Those comments marked the moment when an apparently new white identity—though in fact an amalgam of new and older white identities—was ingloriously named. Within hours, thanks largely to Donald Trump’…

CS Lewis Was a Red

by Mervyn Nicholson


Red Tory, that is.  The famous author and religious writer, C. S. Lewis, is revered by right-wing conservatives as a saint, their trophy intellectual, but ironically, he was not “conservative,” not in their way.  He was not right wing.  He was a “Red Tory”, a political type unfamiliar in the U.S.  Almost everything he says about capitalism is negative.  Given his rather liberal views on divorce, birth control, and homosexuality, he was not a recognizable “social conservative”.  Above all, he rejected right-wing political and economic ideology.  In Mere Christianity, Lewis bluntly states that “a Christian society would be what we now call Leftist.”


OK, Lewis was certifiably conservative in terms of religion. But not exactly.  He was a middle-of-the-road Anglican—he was not “conservative” in the current sense meaning “Evangelical” or fundamentalist—treating the Bible as “literal” or as magical (“inerrant”).  He emphatically was not a “literalist”; he was not an “Evange…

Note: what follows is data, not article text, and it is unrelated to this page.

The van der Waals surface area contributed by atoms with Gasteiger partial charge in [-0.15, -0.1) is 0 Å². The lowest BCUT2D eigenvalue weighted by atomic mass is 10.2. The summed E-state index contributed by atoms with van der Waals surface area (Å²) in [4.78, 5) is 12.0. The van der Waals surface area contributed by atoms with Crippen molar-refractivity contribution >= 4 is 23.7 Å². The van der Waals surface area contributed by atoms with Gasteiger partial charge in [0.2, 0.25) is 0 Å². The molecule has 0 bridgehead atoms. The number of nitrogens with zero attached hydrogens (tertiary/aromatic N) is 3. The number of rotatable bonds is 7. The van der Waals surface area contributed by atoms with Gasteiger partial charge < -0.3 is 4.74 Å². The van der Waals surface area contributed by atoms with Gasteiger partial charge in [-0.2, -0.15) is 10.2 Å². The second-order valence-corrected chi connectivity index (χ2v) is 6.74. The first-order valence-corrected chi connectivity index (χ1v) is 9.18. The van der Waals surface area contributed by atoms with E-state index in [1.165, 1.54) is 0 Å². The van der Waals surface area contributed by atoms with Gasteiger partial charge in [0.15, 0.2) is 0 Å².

Republican or Conservative, You Have to Choose

By David Brooks
Opinion Columnist
The never-Trumpers are having an interesting debate over the question, Is it time to leave the Republican Party? George Will and Steve Schmidt say yes: The Trumpian rot is all the way down. Bill Kristol says not so fast: Once Donald Trump falls, the party could be brought back to health, and the fight has to be within the party as well as without it.
My instinct is that we can clarify this debate by returning to first principles. Everybody in the conversation is conservative. Where do conservative loyalties lie? How can we serve those loyalties in these circumstances?